The History Week

The History Week

The History Week is an initiative that seeks to address the challenges faced by the study of Afghan history in the wake of war and destruction. The prolonged conflict in Afghanistan not only resulted in the destruction of infrastructure but also threatened the preservation of cultural memory through the destruction of libraries, museums, and other historical sites. Additionally, the pressures of war have forced young Afghans to pay less attention to their past, and most of the scholars who have studied Afghan history have been foreigners living outside of the country. This has led to a lack of contemporary, indigenous research on Afghan history.

To address these issues, The History Week was created as an annual event, usually held every year around the first week of January, to honour the legacy of two prominent Afghan historians, Dr Mohammad Hassan Kakar and Mullah Faiz Mohammad Kateb Hazara. Both of them passed away in early January, Dr Kakar in 2017 and Mullah Faiz Mohammad in 1931. Through this event, the classical and traditional history writing of Afghanistan, as well as modern historiography approaches and sources, are examined and critiqued. This serves to enhance popular historical awareness, promote rigorous research, and train new historians.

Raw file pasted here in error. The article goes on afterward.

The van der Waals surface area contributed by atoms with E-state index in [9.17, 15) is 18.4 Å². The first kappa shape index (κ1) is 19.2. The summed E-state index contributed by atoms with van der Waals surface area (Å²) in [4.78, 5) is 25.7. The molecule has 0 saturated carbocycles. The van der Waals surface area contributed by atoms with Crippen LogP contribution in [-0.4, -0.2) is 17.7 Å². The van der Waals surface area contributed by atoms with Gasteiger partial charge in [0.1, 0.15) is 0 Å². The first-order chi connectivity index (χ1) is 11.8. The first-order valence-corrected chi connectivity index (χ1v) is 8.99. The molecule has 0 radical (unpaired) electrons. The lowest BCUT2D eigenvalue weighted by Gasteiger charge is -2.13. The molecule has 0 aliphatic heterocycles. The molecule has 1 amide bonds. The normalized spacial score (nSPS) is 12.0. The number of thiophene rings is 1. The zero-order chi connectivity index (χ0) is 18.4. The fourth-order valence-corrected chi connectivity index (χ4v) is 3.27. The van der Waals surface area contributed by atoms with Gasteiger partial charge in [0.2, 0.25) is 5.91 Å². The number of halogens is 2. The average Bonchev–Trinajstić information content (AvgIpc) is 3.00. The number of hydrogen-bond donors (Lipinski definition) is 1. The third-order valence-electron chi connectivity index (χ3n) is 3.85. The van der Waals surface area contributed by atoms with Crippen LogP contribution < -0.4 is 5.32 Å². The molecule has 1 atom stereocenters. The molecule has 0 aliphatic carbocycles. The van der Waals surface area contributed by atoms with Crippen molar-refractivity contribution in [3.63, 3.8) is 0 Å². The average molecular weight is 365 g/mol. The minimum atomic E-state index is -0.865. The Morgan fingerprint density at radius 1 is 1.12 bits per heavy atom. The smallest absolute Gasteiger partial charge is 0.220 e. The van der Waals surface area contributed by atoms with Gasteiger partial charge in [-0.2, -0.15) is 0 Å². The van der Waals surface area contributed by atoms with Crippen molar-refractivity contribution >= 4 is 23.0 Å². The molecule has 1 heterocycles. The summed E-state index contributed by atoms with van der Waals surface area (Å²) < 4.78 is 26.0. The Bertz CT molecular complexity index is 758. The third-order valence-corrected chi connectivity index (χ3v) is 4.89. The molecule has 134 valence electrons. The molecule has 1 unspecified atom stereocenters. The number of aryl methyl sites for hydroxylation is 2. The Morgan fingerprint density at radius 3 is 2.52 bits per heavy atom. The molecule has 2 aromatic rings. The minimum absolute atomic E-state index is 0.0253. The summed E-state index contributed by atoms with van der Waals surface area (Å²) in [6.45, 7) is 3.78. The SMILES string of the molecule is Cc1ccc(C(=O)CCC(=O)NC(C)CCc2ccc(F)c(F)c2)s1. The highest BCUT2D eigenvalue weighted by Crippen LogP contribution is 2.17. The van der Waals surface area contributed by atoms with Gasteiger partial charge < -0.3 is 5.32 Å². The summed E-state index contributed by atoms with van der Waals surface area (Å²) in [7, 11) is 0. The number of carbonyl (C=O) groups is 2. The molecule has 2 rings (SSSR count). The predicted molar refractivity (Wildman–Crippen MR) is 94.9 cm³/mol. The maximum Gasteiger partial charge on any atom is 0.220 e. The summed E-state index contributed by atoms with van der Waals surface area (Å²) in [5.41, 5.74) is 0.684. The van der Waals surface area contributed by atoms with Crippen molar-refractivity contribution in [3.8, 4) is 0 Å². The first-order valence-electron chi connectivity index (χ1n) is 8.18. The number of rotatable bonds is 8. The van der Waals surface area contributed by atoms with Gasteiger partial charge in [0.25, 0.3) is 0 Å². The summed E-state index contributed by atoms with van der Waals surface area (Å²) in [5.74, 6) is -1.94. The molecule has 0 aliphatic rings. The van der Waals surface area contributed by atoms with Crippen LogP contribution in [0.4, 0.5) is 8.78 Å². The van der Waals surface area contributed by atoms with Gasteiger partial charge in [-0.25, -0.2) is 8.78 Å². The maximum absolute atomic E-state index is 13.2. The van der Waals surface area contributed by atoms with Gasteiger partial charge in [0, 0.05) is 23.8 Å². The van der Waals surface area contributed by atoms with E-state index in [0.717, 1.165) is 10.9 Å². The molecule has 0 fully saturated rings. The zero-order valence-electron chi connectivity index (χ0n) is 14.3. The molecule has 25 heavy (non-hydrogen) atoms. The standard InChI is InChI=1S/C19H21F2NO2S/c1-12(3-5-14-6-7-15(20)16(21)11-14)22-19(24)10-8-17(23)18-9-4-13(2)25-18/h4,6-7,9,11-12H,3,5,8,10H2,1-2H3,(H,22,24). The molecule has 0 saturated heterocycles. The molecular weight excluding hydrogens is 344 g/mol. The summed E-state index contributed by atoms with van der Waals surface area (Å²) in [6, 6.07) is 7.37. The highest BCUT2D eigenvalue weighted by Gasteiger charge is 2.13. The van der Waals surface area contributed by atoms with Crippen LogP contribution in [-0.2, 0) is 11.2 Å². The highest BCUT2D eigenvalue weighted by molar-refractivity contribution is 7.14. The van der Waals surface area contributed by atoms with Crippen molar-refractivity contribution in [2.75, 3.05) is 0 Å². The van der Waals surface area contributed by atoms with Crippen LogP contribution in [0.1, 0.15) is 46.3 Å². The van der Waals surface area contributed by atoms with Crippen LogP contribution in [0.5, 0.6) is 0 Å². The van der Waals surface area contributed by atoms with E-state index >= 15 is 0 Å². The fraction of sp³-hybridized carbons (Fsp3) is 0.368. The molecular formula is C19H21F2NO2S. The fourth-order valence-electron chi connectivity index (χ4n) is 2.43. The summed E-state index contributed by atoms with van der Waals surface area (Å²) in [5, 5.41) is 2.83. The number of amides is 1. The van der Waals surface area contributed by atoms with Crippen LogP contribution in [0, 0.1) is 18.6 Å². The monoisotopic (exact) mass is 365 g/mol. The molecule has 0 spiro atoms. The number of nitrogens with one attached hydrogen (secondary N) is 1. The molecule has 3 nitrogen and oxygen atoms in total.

The one-week program of The History Week includes a variety of activities such as discussions, debates, observations, trips, and publications. These events aim to achieve the following objectives: 

  • Generating and disseminating knowledge about historical events through discussions of new and classical scholarly work made available in the local languages;
  • Encouraging the empirically grounded study of past events with an eye to lessons for examining and overcoming current issues and problems;
  • Assessing the past and present of Afghan historiography, focusing on existing barriers to strengthening scientific and philosophical perspectives;
  • Promoting the utility of history for aesthetic purposes and underscoring the role of the public in documenting local histories through interventions in the arts and culture.


Please Explore the HW2021 Annual Program Here